At the University of Kansas (KU) Medical Center Health Education Building (HEB), an interdisciplinary, multipurpose academic facility in Kansas City, Kansas, solar control, low-emissivity (low-e), and low-iron glass are key components of the structure’s design.
Designed through a partnership between Helix Architecture + Design and CO Architects, the five-story, 15,886-m2 (171,000-sf) facility creates an ‘educational zone,’ serving as the primary teaching facility to support inter-professional learning for the schools of medicine, nursing, and health.
Balancing the use of glass, metal, and brick to create an iconic presence on campus, the building features a four-story glass ‘lantern’ box design glazed with high-performance glass. Flexible learning studios and state-of-the-art clinical skills labs ‘float’ within the box to show off the core of the building’s curriculum.
A 76-m (250-ft) long bridge featuring ultra-transparent glass passes through the center of the structure and connects it to adjacent buildings, providing 557 m2 (6000 sf) of lounge, meeting, and student-activity space. The clarity of the glass met the architects’ design requirements for transparency, connectivity, and identity.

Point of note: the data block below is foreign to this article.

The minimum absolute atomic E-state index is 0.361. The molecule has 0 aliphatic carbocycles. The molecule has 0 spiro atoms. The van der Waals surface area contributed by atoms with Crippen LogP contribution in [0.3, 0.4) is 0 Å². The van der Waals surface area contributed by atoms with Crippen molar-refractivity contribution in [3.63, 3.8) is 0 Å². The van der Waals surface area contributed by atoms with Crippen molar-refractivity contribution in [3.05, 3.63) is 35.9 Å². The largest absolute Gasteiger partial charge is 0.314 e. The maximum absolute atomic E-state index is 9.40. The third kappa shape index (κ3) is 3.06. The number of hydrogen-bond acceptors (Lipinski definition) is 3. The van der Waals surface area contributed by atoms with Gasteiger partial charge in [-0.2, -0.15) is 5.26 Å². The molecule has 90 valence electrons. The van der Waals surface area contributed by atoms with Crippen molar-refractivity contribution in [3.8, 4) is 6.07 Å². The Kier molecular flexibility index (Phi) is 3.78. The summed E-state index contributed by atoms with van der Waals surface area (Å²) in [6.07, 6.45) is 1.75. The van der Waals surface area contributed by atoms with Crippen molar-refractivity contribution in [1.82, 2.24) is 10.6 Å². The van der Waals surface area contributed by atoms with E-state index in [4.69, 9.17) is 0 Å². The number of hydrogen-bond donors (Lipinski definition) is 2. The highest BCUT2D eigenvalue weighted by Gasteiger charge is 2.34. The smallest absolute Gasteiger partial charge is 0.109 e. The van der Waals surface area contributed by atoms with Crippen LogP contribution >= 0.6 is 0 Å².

A three-story skylight system that allows ventilation between floors is supplemented by an energy-efficient glass configuration, featuring triple-silver-coated low‑e glass, which limits heat gain while enhancing occupant comfort. A large cantilevered glass ‘cube’ highlights the medical simulation and clinical skills floors as the ‘heart’ of the building. Decorative wooden slats encase the inside of the third and fourth floors, folding in to form a ‘rib cage.’
HEB supplants aging infrastructure on the medical school and KU Hospital campus. The project design also accommodates a 25 percent increase in class sizes to help meet the growing demand for healthcare professionals.
With center-of-glass visible light transmittance (VLT) of 64 percent and a solar heat gain coefficient (SHGC) of 0.27 in a standard 25-mm (1-in.) insulating glass unit (IGU), triple-silver-coated low‑e glass helped deliver natural daylight, provided exterior views, and fostered a sense of openness to the education process that the architect was seeking.